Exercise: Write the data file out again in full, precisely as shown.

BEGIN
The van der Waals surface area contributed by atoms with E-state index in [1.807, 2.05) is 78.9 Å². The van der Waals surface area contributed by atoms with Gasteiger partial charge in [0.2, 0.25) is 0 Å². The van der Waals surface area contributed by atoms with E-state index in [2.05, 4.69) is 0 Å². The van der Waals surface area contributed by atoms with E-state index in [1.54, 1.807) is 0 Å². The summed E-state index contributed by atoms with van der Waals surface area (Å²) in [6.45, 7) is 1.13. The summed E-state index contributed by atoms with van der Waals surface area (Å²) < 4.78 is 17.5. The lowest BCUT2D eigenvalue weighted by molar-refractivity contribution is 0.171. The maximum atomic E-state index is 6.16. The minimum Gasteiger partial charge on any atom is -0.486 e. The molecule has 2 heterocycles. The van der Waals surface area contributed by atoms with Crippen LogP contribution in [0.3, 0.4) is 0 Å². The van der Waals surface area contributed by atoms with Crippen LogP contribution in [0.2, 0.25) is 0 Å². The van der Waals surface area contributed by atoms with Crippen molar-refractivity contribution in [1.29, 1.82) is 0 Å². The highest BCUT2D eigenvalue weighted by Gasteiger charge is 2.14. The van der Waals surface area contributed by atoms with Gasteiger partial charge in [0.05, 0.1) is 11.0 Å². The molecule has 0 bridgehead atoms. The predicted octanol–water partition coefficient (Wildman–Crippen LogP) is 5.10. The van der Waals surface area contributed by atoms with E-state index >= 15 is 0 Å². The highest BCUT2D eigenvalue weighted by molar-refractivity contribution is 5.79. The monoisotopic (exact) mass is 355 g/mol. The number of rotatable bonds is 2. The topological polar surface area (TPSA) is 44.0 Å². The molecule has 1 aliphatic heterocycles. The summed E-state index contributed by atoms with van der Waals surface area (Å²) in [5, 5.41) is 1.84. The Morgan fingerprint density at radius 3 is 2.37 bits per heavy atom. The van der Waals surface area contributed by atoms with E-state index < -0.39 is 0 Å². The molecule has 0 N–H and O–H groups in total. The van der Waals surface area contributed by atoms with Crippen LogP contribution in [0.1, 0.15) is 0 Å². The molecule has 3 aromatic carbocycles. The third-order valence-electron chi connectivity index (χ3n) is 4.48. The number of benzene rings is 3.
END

The van der Waals surface area contributed by atoms with E-state index in [1.807, 2.05) is 78.9 Å². The van der Waals surface area contributed by atoms with Gasteiger partial charge in [0.2, 0.25) is 0 Å². The van der Waals surface area contributed by atoms with E-state index in [2.05, 4.69) is 0 Å². The van der Waals surface area contributed by atoms with E-state index in [1.54, 1.807) is 0 Å². The summed E-state index contributed by atoms with van der Waals surface area (Å²) in [6.45, 7) is 1.13. The summed E-state index contributed by atoms with van der Waals surface area (Å²) < 4.78 is 17.5. The lowest BCUT2D eigenvalue weighted by molar-refractivity contribution is 0.171. The maximum atomic E-state index is 6.16. The minimum Gasteiger partial charge on any atom is -0.486 e. The molecule has 2 heterocycles. The van der Waals surface area contributed by atoms with Crippen LogP contribution in [0.3, 0.4) is 0 Å². The van der Waals surface area contributed by atoms with Crippen LogP contribution in [0.2, 0.25) is 0 Å². The van der Waals surface area contributed by atoms with Crippen molar-refractivity contribution in [1.29, 1.82) is 0 Å². The highest BCUT2D eigenvalue weighted by Gasteiger charge is 2.14. The van der Waals surface area contributed by atoms with Gasteiger partial charge in [0.05, 0.1) is 11.0 Å². The molecule has 0 bridgehead atoms. The predicted octanol–water partition coefficient (Wildman–Crippen LogP) is 5.10. The van der Waals surface area contributed by atoms with E-state index >= 15 is 0 Å². The highest BCUT2D eigenvalue weighted by molar-refractivity contribution is 5.79. The monoisotopic (exact) mass is 355 g/mol. The number of rotatable bonds is 2. The topological polar surface area (TPSA) is 44.0 Å². The molecule has 1 aliphatic heterocycles. The summed E-state index contributed by atoms with van der Waals surface area (Å²) in [5, 5.41) is 1.84. The Morgan fingerprint density at radius 3 is 2.37 bits per heavy atom. The van der Waals surface area contributed by atoms with E-state index < -0.39 is 0 Å². The molecule has 0 N–H and O–H groups in total. The van der Waals surface area contributed by atoms with Crippen LogP contribution in [0.1, 0.15) is 0 Å². The molecule has 3 aromatic carbocycles. The third-order valence-electron chi connectivity index (χ3n) is 4.48. The number of benzene rings is 3.